Key Facts – ONS UK House Price Index: January 2018
Posted on Tuesday, 20 March, 2018
Monthly house price inflation in the UK, calculated using data from HM Land Registry, Registers of Scotland and Land and Property Services Northern Ireland.
- Average house prices in the UK have increased by 4.9% in the year to January 2018 (down from 5.0% in December 2017). The annual growth rate has slowed since mid-2016 but has remained broadly around 5% since 2017
- The average UK house price was £226,000 in January 2018. This is £11,000 higher than in January 2017 and unchanged from last month.
- The main contribution to the increase in UK house prices came from England, where house prices increased by 4.6% over the year to January 2018, with the average price in England now £242,000. Wales saw house prices increase by 4.5% over the last 12 months to stand at £153,000. In Scotland, the average price increased by 7.3% over the year to stand at £149,000. The average price in Northern Ireland currently stands at £130,000, an increase of 4.3% over the year to Quarter 4 (Oct to Dec) 2017.
- On a regional basis, London continued to be the region with the highest average house price at £486,000, followed by the South East and the East of England, which stood at £323,000 and £290,000 respectively. The lowest average price continued to be in the North East at £123,000.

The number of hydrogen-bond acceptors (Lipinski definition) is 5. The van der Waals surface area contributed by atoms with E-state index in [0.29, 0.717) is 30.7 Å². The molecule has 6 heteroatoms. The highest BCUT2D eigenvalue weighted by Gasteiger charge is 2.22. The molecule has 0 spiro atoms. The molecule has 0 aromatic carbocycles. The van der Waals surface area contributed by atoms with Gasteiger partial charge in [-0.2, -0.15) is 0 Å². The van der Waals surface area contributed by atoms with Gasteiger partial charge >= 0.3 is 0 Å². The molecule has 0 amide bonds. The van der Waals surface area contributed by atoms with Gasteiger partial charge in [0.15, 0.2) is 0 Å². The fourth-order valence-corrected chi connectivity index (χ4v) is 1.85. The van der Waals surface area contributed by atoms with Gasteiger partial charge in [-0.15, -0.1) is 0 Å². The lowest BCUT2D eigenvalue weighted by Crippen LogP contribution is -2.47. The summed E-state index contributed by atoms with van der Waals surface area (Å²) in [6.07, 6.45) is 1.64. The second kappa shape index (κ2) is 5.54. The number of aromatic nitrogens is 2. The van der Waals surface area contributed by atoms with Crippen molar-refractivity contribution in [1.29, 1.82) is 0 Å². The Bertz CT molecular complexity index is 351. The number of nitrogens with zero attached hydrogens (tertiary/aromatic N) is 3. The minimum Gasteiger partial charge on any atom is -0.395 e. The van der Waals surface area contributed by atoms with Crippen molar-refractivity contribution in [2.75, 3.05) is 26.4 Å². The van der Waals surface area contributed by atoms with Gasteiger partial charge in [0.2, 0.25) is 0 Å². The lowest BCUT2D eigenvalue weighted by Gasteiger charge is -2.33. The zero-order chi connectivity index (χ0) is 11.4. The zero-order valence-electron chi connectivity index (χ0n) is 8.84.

- The lowest annual growth was in the North East, where prices increased by 0.7% over the year, followed by London at 2.1%
- In January 2018, the most expensive borough to live in was Kensington and Chelsea, where the cost of an average house was £1.4 million. In contrast, the cheapest area to purchase a property was Burnley, where an average house cost £77,000
- City of London and Oxford were in the bottom five UK local authorities, by annual growth in house prices, year to January 2018; City of London -7.9% Average house price £755,178 Oxford -4.7% Average house price£392,792